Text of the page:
Planting a legacy of trees for Durham
Trees growing in urban landscapes are a good thing. The list of benefits they convey is impressive: health, beauty, quality of life, property values … it goes on and on.
Keeping a viable canopy of shade trees above Durham’s urban streetscape, however, is a challenge. The old trees planted back in the first half of the 20th century make up the most obvious component of our urban canopy, but what happens when they come down? Making the decision to allow a tree to be removed is never easy, but there comes a time when it becomes a necessity. Once a tree has been removed and the stump has been ground, what then?
Sadly, replacement is not automatic. Durham has done well to plant trees on new construction and upgrade projects (such as the Martin Luther King Boulevard Median, for example), but replacement in residential neighborhoods is contingent upon someone requesting and committing resources toward purchasing and watering the new tree. Over time a program of partnerships between the city and various neighborhood associations has evolved, through which a handful of neighborhoods have kept a good percentage of their available tree planting sites occupied. However, there are many areas of the city where replacement has not happened for decades.
In recent years, the city has been successful in securing grants to help replace trees. In 2009, over 100 trees were planted in sections of North Duke and North Gregson streets as part of the American Reinvestment and Recovery Act’s call for “shovel-ready” projects along highway rights-of-way. Last year, a grant of $10,000 from BP/Family Fare was used to replace trees lost along Lakewood/University Drive and to provide trees for the new Black Wall Street Plaza across from City Hall. More recently, the City received funding from a UPS grant along with funds from the North Carolina Urban Forest Council to replace missing trees along North and South Driver streets.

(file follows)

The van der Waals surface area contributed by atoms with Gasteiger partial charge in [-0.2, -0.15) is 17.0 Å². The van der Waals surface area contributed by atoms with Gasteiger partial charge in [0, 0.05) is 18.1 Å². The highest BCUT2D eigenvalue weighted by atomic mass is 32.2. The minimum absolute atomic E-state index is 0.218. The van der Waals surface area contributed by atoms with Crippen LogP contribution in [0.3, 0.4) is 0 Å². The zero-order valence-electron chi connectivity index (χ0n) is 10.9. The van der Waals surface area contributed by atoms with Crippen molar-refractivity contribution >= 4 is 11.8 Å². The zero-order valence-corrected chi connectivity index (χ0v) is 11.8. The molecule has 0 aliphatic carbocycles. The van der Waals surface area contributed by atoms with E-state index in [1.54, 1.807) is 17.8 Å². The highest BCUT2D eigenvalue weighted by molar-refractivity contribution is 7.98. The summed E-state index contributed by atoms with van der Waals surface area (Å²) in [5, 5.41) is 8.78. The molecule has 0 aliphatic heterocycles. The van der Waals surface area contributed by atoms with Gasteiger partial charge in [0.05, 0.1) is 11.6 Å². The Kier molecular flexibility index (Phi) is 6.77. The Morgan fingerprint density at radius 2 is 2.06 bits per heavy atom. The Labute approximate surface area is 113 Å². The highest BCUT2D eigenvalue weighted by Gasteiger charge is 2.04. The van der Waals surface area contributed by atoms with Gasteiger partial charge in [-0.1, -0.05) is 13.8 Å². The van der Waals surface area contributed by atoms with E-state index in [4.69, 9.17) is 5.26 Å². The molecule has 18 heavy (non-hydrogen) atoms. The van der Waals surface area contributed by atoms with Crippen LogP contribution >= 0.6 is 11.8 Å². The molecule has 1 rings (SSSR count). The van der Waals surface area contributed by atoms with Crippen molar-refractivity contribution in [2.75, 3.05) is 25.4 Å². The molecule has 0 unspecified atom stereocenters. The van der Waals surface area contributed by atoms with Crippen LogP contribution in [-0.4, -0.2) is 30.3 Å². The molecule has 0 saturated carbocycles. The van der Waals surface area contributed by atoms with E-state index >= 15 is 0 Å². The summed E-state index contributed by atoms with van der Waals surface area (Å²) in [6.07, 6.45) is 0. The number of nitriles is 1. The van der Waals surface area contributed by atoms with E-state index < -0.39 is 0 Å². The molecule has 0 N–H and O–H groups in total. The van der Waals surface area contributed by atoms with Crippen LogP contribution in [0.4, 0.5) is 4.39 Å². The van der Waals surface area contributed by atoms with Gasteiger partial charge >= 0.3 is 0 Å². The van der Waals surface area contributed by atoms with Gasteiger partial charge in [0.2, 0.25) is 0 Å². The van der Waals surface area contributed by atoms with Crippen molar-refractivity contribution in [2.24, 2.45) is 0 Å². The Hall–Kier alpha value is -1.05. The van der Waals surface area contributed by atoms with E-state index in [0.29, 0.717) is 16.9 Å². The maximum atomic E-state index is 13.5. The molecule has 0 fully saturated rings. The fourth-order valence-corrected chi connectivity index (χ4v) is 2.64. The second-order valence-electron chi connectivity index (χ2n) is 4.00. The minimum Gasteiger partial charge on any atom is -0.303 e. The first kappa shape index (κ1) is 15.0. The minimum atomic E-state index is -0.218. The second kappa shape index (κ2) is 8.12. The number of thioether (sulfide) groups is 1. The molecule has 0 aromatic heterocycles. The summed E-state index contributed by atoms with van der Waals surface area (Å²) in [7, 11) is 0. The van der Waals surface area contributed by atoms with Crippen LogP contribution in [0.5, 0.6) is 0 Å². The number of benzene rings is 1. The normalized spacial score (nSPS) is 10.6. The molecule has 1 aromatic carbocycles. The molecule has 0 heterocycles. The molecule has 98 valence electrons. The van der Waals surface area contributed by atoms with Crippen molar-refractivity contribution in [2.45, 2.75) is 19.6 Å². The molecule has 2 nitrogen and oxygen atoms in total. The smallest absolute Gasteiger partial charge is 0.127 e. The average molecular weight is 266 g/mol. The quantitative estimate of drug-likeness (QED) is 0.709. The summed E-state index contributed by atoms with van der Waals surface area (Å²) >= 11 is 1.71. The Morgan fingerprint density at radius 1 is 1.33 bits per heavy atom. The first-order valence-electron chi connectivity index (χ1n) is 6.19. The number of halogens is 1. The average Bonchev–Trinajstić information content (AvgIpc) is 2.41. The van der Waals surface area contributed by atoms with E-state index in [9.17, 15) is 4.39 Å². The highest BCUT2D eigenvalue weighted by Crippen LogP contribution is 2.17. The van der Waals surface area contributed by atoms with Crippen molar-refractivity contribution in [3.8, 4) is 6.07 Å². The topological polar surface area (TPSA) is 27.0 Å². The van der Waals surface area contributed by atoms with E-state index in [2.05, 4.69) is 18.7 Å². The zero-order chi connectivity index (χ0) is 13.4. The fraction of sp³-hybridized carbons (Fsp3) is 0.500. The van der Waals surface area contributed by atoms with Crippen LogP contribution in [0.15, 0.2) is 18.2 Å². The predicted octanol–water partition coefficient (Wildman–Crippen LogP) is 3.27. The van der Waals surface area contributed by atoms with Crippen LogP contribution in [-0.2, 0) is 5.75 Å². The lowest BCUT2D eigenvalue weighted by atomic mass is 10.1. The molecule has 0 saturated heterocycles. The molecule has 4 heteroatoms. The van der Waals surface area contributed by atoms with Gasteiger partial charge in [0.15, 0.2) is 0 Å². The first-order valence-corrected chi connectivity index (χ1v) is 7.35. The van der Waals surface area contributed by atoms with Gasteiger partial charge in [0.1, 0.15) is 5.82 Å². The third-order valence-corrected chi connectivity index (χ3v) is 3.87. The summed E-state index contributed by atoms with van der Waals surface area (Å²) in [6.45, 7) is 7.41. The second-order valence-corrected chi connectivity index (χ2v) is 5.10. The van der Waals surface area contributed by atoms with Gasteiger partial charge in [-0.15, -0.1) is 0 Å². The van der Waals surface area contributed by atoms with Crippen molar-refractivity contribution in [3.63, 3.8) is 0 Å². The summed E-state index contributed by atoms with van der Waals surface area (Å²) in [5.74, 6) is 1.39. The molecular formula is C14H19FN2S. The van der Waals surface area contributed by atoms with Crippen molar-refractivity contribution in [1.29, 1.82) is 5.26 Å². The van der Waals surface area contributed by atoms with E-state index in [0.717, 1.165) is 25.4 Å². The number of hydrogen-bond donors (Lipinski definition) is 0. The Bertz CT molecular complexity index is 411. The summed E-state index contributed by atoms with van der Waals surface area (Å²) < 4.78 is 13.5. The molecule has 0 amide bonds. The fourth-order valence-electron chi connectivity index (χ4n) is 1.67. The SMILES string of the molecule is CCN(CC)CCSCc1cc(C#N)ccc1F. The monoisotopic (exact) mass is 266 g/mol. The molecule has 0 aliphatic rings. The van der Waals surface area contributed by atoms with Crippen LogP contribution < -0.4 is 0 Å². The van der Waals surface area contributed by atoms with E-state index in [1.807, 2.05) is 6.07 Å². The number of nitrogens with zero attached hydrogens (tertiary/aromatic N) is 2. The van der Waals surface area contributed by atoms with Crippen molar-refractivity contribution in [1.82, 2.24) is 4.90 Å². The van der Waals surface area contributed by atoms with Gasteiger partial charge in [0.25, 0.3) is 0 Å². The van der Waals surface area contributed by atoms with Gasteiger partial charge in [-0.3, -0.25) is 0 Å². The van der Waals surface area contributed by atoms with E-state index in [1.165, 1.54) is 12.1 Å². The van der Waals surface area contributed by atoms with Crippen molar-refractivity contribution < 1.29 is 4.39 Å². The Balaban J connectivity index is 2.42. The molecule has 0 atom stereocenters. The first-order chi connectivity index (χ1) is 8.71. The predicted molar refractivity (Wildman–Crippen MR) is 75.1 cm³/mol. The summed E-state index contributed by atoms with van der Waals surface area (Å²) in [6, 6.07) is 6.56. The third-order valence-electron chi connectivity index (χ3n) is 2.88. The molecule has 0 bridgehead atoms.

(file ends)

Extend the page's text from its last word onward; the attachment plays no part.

The North Carolina Urban Forest Council is a relatively small but committed non-profit with a mission to preserving and sustaining urban forests in North Carolina. Since 2009, it has provided funding through its Legacy Tree Fund to help communities across the state plant trees. So far these trees have been planted in blighted commercial districts, in small tornado-damaged towns and on campuses and schoolyards. Funding has been provided based upon a combination of need, demonstration of sound design and arboricultural practice, and the potential for educational outreach in the recipient communities.
In our case, the site of the tree planting will be on the north end of Driver Street, in the historic heart of East Durham.
This is an area where residents have requested few replacements, but the need is greater than the residents’ matching funds could hope to address. The combination of Legacy Tree grant funds and matching contributions from the City and Keep Durham Beautiful will allow for more than70 new trees to be planted.
The new trees will need the help and support of the community at large, though. The planting date for these trees has been set for Feb. 22 and all interested residents are invited to help in this great community effort. Those interested in participating should contact me at Alexander.Johnson@Durhamnc.gov , or Tania Dautlick with Keep Durham Beautiful at Tania.Dautlick@durhamnc.gov .
Also, the Legacy Tree Fund can only continue with support from the recipient communities. Since Durham was the recipient this year, it’s contingent upon us to help support the fund so it can plant trees in another deserving community next year. This funding strategy only works when people of good will are willing to “pay it forward,” so please visit the NCUFC website (http://www.ncufc.org/) and make a contribution.
Alex Johnson is urban forestry manager for the City of Durham.